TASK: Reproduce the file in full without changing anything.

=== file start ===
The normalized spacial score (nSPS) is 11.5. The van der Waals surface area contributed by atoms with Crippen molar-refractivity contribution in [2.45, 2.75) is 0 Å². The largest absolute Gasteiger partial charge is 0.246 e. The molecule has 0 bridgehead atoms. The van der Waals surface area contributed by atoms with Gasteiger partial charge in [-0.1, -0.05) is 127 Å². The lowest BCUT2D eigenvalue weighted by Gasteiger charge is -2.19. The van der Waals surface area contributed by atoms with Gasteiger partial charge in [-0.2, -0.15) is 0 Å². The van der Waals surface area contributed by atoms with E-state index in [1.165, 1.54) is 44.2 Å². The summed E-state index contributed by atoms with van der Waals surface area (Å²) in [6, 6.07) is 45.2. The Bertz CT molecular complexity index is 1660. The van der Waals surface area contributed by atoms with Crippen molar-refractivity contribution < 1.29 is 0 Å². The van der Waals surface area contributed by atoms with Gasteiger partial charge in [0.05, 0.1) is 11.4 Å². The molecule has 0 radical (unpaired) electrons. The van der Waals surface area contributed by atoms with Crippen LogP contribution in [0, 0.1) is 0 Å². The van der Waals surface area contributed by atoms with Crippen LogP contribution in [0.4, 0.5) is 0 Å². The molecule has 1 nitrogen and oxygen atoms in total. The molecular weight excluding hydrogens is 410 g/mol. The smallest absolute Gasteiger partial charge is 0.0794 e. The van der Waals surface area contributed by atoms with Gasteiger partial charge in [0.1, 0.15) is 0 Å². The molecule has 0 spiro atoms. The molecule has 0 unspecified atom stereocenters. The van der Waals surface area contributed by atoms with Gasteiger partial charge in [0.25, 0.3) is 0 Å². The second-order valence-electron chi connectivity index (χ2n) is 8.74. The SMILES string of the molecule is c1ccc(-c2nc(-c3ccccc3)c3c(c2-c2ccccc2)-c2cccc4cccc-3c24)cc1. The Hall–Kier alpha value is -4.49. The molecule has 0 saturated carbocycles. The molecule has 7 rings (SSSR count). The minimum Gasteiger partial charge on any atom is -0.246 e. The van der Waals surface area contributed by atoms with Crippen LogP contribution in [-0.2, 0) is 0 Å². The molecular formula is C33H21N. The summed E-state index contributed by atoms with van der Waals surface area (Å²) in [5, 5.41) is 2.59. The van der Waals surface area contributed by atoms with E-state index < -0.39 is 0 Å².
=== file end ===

The normalized spacial score (nSPS) is 11.5. The van der Waals surface area contributed by atoms with Crippen molar-refractivity contribution in [2.45, 2.75) is 0 Å². The largest absolute Gasteiger partial charge is 0.246 e. The molecule has 0 bridgehead atoms. The van der Waals surface area contributed by atoms with Gasteiger partial charge in [-0.1, -0.05) is 127 Å². The lowest BCUT2D eigenvalue weighted by Gasteiger charge is -2.19. The van der Waals surface area contributed by atoms with Gasteiger partial charge in [-0.2, -0.15) is 0 Å². The van der Waals surface area contributed by atoms with E-state index in [1.165, 1.54) is 44.2 Å². The summed E-state index contributed by atoms with van der Waals surface area (Å²) in [6, 6.07) is 45.2. The Bertz CT molecular complexity index is 1660. The van der Waals surface area contributed by atoms with Crippen molar-refractivity contribution < 1.29 is 0 Å². The van der Waals surface area contributed by atoms with Gasteiger partial charge in [0.05, 0.1) is 11.4 Å². The molecule has 0 radical (unpaired) electrons. The van der Waals surface area contributed by atoms with Crippen LogP contribution in [0, 0.1) is 0 Å². The van der Waals surface area contributed by atoms with Crippen LogP contribution in [0.4, 0.5) is 0 Å². The molecule has 1 nitrogen and oxygen atoms in total. The molecular weight excluding hydrogens is 410 g/mol. The smallest absolute Gasteiger partial charge is 0.0794 e. The van der Waals surface area contributed by atoms with Gasteiger partial charge in [0.1, 0.15) is 0 Å². The molecule has 0 spiro atoms. The molecule has 0 unspecified atom stereocenters. The van der Waals surface area contributed by atoms with Gasteiger partial charge in [0.25, 0.3) is 0 Å². The second-order valence-electron chi connectivity index (χ2n) is 8.74. The SMILES string of the molecule is c1ccc(-c2nc(-c3ccccc3)c3c(c2-c2ccccc2)-c2cccc4cccc-3c24)cc1. The Hall–Kier alpha value is -4.49. The molecule has 0 saturated carbocycles. The molecule has 7 rings (SSSR count). The minimum Gasteiger partial charge on any atom is -0.246 e. The van der Waals surface area contributed by atoms with Crippen LogP contribution in [-0.2, 0) is 0 Å². The molecular formula is C33H21N. The summed E-state index contributed by atoms with van der Waals surface area (Å²) in [5, 5.41) is 2.59. The van der Waals surface area contributed by atoms with E-state index < -0.39 is 0 Å².